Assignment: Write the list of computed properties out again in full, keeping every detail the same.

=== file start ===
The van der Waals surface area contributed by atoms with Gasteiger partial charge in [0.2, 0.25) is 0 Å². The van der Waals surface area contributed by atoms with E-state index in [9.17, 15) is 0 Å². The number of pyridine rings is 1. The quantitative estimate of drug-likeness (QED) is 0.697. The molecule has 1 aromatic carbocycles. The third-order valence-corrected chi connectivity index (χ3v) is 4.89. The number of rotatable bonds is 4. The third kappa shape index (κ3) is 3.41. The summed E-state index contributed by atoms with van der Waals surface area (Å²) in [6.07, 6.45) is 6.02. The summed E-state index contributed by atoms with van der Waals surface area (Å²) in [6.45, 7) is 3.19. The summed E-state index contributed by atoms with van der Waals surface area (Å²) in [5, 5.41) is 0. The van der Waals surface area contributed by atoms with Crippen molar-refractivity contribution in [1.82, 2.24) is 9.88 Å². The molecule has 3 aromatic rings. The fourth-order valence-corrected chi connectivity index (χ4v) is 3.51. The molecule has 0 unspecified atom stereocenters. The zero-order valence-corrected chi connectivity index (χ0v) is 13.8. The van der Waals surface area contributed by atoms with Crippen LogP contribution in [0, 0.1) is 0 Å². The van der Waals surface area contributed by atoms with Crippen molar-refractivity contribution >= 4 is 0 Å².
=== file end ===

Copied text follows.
The van der Waals surface area contributed by atoms with Gasteiger partial charge in [0.2, 0.25) is 0 Å². The van der Waals surface area contributed by atoms with E-state index in [9.17, 15) is 0 Å². The number of pyridine rings is 1. The quantitative estimate of drug-likeness (QED) is 0.697. The molecule has 1 aromatic carbocycles. The third-order valence-corrected chi connectivity index (χ3v) is 4.89. The number of rotatable bonds is 4. The third kappa shape index (κ3) is 3.41. The summed E-state index contributed by atoms with van der Waals surface area (Å²) in [6.07, 6.45) is 6.02. The summed E-state index contributed by atoms with van der Waals surface area (Å²) in [6.45, 7) is 3.19. The summed E-state index contributed by atoms with van der Waals surface area (Å²) in [5, 5.41) is 0. The van der Waals surface area contributed by atoms with Crippen molar-refractivity contribution in [1.82, 2.24) is 9.88 Å². The molecule has 3 aromatic rings. The fourth-order valence-corrected chi connectivity index (χ4v) is 3.51. The molecule has 0 unspecified atom stereocenters. The zero-order valence-corrected chi connectivity index (χ0v) is 13.8. The van der Waals surface area contributed by atoms with Crippen LogP contribution in [0, 0.1) is 0 Å². The van der Waals surface area contributed by atoms with Crippen molar-refractivity contribution >= 4 is 0 Å².